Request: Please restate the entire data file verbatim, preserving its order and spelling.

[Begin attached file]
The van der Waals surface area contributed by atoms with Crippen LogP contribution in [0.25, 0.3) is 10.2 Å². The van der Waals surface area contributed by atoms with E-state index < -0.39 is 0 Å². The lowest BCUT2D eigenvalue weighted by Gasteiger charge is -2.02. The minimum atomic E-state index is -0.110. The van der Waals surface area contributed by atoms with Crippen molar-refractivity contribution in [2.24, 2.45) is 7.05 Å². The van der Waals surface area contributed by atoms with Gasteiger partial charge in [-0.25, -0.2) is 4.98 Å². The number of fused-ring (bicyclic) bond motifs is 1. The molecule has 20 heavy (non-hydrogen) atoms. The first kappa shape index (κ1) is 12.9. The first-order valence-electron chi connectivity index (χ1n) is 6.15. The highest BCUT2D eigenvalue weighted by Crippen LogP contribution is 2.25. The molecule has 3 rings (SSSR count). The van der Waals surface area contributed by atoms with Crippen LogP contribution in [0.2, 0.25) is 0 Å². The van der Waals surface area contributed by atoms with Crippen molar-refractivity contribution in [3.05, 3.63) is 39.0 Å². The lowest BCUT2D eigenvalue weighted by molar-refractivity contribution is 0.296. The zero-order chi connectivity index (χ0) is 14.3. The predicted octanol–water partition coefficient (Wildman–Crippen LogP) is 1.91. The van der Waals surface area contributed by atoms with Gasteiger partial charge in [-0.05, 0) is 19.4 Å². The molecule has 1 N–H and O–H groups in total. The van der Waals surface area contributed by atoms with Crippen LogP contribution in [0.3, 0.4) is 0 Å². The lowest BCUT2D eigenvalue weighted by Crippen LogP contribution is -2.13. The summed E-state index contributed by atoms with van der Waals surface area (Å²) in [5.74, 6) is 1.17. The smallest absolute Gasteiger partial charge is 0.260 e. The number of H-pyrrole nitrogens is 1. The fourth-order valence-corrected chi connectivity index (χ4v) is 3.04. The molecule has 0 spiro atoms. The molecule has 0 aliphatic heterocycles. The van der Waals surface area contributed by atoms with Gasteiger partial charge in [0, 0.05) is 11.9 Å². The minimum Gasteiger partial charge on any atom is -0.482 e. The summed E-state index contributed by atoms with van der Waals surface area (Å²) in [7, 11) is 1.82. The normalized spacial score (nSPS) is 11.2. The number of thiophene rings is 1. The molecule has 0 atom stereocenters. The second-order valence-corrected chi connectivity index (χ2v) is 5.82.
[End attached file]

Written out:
The van der Waals surface area contributed by atoms with Crippen LogP contribution in [0.25, 0.3) is 10.2 Å². The van der Waals surface area contributed by atoms with E-state index < -0.39 is 0 Å². The lowest BCUT2D eigenvalue weighted by Gasteiger charge is -2.02. The minimum atomic E-state index is -0.110. The van der Waals surface area contributed by atoms with Crippen molar-refractivity contribution in [2.24, 2.45) is 7.05 Å². The van der Waals surface area contributed by atoms with Gasteiger partial charge in [-0.25, -0.2) is 4.98 Å². The number of fused-ring (bicyclic) bond motifs is 1. The molecule has 20 heavy (non-hydrogen) atoms. The first kappa shape index (κ1) is 12.9. The first-order valence-electron chi connectivity index (χ1n) is 6.15. The highest BCUT2D eigenvalue weighted by Crippen LogP contribution is 2.25. The molecule has 3 rings (SSSR count). The van der Waals surface area contributed by atoms with Crippen LogP contribution in [0.2, 0.25) is 0 Å². The van der Waals surface area contributed by atoms with Crippen molar-refractivity contribution in [3.05, 3.63) is 39.0 Å². The lowest BCUT2D eigenvalue weighted by molar-refractivity contribution is 0.296. The zero-order chi connectivity index (χ0) is 14.3. The predicted octanol–water partition coefficient (Wildman–Crippen LogP) is 1.91. The van der Waals surface area contributed by atoms with Gasteiger partial charge in [-0.05, 0) is 19.4 Å². The molecule has 1 N–H and O–H groups in total. The van der Waals surface area contributed by atoms with Crippen LogP contribution in [0.3, 0.4) is 0 Å². The lowest BCUT2D eigenvalue weighted by Crippen LogP contribution is -2.13. The summed E-state index contributed by atoms with van der Waals surface area (Å²) in [5.74, 6) is 1.17. The smallest absolute Gasteiger partial charge is 0.260 e. The number of H-pyrrole nitrogens is 1. The fourth-order valence-corrected chi connectivity index (χ4v) is 3.04. The molecule has 0 spiro atoms. The molecule has 0 aliphatic heterocycles. The van der Waals surface area contributed by atoms with Gasteiger partial charge in [0, 0.05) is 11.9 Å². The minimum Gasteiger partial charge on any atom is -0.482 e. The summed E-state index contributed by atoms with van der Waals surface area (Å²) in [7, 11) is 1.82. The normalized spacial score (nSPS) is 11.2. The number of thiophene rings is 1. The molecule has 0 atom stereocenters. The second-order valence-corrected chi connectivity index (χ2v) is 5.82.